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3 open minutes with Deb Wilks

Published on 01 October 2018

Deb Wilks is a dairy nutritionist and consultant with EPL Feed LLC, a nutritional support and service team for dairy producers in the Pacific Northwest.

She presented at the 2018 Northwest Hay Expo in Kennewick, Washington, on alfalfa in dairy rations. These questions are a follow-up from her presentation.

Q. It’s no secret corn silage leads the pack as the main forage for dairy rations; can you explain why that is?

Wilks: Corn silage is high in energy and, if ensiled at the right dry matter, processing score and pack density, the NDF (neutral detergent fiber) and starch are highly digestible and available in the rumen. Ruminal starch provides fuel for fermentation and the production of energy and amino acids for the cow.

New varieties of corn silage with improved genetics have shown increased digestibility of NDF and starch.

In addition, the nutrient content of corn silage is very consistent across various fields compared to other grasses and alfalfa. Cows eat corn silage very well, and transitioning onto higher-corn silage rations is not usually a problem.

Ration costs are typically lower because of lower purchased feed inputs from fewer ground corn purchases. Income over feed costs over time is higher on high-corn silage rations because of lower costs and higher milk production.

Q. Could alfalfa hay ever replace corn silage in the number one spot?

Wilks: Although alfalfa hay does play a very important role in many dairy rations, corn silage is ideal as the main forage for the above reasons. Although there are exceptions, high-alfalfa hay rations tend to be more inconsistent and lower in digestible starch needed by the rumen.

Ration costs tend to be higher, as more purchased corn or barley is needed. There is a reduction in purchased protein cost with high-alfalfa ration, but this doesn’t compensate for the increase in overall grain costs from the lack of digestible starch.

Q. What nutrient tests should growers be using to analyze their hay?

Wilks: Analysis for various nutrients is very important to help determine quality of alfalfa and other forages. Dry matter, protein, NDFom (ash free), NDF digestibility and ash are the most important analyses used to evaluate forage quality for alfalfa.

Although there are several calculated values that help provide scales for comparison, the actual nutrient analyses are the most important numbers to communicate to dairy customers and nutritionists.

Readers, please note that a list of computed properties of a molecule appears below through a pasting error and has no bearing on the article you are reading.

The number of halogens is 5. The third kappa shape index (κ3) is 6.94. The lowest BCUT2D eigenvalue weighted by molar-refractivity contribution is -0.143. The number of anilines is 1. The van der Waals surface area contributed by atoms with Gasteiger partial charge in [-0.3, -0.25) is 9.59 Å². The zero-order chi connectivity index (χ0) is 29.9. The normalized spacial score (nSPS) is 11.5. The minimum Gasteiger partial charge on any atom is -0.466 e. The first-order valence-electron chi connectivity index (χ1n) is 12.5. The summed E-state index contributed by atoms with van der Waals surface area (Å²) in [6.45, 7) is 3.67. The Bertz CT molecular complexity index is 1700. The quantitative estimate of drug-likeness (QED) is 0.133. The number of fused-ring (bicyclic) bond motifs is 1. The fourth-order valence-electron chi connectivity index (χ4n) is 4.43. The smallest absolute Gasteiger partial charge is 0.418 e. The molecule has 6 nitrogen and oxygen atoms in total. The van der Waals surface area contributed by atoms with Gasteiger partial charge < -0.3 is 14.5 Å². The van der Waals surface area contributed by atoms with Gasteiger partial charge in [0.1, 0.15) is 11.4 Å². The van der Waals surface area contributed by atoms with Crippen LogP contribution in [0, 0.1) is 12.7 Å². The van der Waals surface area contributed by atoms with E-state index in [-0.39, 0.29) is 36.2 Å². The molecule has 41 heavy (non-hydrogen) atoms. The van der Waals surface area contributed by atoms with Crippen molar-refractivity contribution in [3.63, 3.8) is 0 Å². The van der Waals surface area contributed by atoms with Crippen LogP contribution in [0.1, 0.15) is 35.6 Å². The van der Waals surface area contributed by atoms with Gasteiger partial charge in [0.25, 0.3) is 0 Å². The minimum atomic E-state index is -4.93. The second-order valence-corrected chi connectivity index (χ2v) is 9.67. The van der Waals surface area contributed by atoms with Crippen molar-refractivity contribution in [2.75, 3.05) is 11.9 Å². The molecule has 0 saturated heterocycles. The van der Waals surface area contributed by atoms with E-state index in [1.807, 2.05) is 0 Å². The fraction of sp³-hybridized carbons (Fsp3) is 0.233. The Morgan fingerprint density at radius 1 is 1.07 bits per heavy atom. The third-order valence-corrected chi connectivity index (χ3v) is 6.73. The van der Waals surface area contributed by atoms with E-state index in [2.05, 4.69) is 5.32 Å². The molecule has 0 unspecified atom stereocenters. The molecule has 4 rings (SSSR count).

Q. Why isn’t alfalfa valued higher for its protein content?

Wilks: Comparing cost per unit of crude protein for sources commonly used in dairy rations, other ingredients are usually cheaper. For example, canola contains 42 percent crude protein on a dry matter basis and, at $300 a ton, alfalfa hay would have to be $140 a ton at 22 percent crude protein to equal canola on a cost-per-unit-of-protein basis.

Obviously, as the price of canola drops, the equivalent price for hay would be lower. Although alfalfa is a forage and can provide other nutrients and benefits besides protein, these estimates are used to price alfalfa hay into rations based solely on protein.

Q. When is alfalfa used in the ration?

Wilks: Alfalfa hay can be an excellent addition to the ration depending on several factors. It will be incorporated as dairy producers need more forage, and when a longer-stem forage is needed to provide effective fiber for the rumen. Some rations high in wet silage also benefit from more high-quality alfalfa hay.

Q. Why hasn’t more alfalfa hay been used in the last few years due to low hay prices?

Wilks: Even though hay prices have been lower in the last few years, all other commodities and forages have also been lower, along with milk price. More recently, commodities have rebounded up, and projections for 2018 hay prices are also expected to be higher. Inclusion of more alfalfa hay into dairy rations depends on its relative value to other protein and forage sources.

Q. Consistent rations are important for animal health and quality of milk; what advice do you have for growers to help dairy producers maintain that consistency?

Wilks: Whenever possible, cut fields quickly and simultaneously. Although weather conditions will have an effect on growth, a consistent cutting window helps to ensure consistent quality hay. Blending hay of different cuttings or fields is a good method for diluting changes in hay quality and is a common practice on dairies.

A sample analysis from each load before it’s fed helps to avoid abrupt changes for cows. The nutritionist can adjust rations to keep nutrients more consistent.

Q. What issues or opportunities should alfalfa growers be aware of going forward?

Wilks: Long periods of low milk prices increase the awareness of feeding efficiency and, therefore, forage quality. Cows that are not healthy and not producing milk and milk components at optimum levels are detrimental to the survival of dairy herds in these times.

Alfalfa hay can play an important role in dairy rations, and with more focus on NDFom, NDF digestibility and consistency, alfalfa will become more relevant for dairies. Hay growers, dairy producers and nutritionists should work together using the same language to ensure the best balance of forages in the rations.  end mark